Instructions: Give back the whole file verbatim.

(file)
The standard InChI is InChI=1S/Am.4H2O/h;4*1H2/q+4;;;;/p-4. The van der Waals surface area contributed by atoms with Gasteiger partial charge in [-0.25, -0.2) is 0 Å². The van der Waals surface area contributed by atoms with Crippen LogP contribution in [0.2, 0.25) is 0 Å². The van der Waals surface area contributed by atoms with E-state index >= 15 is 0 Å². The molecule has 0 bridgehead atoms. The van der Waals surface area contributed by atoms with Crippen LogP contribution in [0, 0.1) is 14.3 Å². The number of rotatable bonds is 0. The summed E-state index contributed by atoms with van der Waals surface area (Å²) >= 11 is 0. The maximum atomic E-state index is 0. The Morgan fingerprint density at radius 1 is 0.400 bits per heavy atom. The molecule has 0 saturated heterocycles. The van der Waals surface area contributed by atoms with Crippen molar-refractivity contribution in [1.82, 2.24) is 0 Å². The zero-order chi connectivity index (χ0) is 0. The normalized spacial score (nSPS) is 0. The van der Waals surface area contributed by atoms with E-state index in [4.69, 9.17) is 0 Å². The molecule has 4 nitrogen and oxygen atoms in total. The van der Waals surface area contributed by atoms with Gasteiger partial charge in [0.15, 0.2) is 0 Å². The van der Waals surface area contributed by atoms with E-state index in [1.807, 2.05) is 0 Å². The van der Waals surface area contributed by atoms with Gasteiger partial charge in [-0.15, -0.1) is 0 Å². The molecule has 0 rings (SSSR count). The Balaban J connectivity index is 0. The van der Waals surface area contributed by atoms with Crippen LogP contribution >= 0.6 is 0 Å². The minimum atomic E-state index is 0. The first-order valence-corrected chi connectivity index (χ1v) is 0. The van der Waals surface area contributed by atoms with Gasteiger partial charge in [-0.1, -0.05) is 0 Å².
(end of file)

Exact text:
The standard InChI is InChI=1S/Am.4H2O/h;4*1H2/q+4;;;;/p-4. The van der Waals surface area contributed by atoms with Gasteiger partial charge in [-0.25, -0.2) is 0 Å². The van der Waals surface area contributed by atoms with Crippen LogP contribution in [0.2, 0.25) is 0 Å². The van der Waals surface area contributed by atoms with E-state index >= 15 is 0 Å². The molecule has 0 bridgehead atoms. The van der Waals surface area contributed by atoms with Crippen LogP contribution in [0, 0.1) is 14.3 Å². The number of rotatable bonds is 0. The summed E-state index contributed by atoms with van der Waals surface area (Å²) >= 11 is 0. The maximum atomic E-state index is 0. The Morgan fingerprint density at radius 1 is 0.400 bits per heavy atom. The molecule has 0 saturated heterocycles. The van der Waals surface area contributed by atoms with Crippen molar-refractivity contribution in [1.82, 2.24) is 0 Å². The zero-order chi connectivity index (χ0) is 0. The normalized spacial score (nSPS) is 0. The van der Waals surface area contributed by atoms with E-state index in [4.69, 9.17) is 0 Å². The molecule has 4 nitrogen and oxygen atoms in total. The van der Waals surface area contributed by atoms with Gasteiger partial charge in [0.15, 0.2) is 0 Å². The van der Waals surface area contributed by atoms with E-state index in [1.807, 2.05) is 0 Å². The van der Waals surface area contributed by atoms with Gasteiger partial charge in [-0.15, -0.1) is 0 Å². The molecule has 0 rings (SSSR count). The Balaban J connectivity index is 0. The van der Waals surface area contributed by atoms with Crippen LogP contribution >= 0.6 is 0 Å². The minimum atomic E-state index is 0. The first-order valence-corrected chi connectivity index (χ1v) is 0. The van der Waals surface area contributed by atoms with Gasteiger partial charge in [-0.1, -0.05) is 0 Å².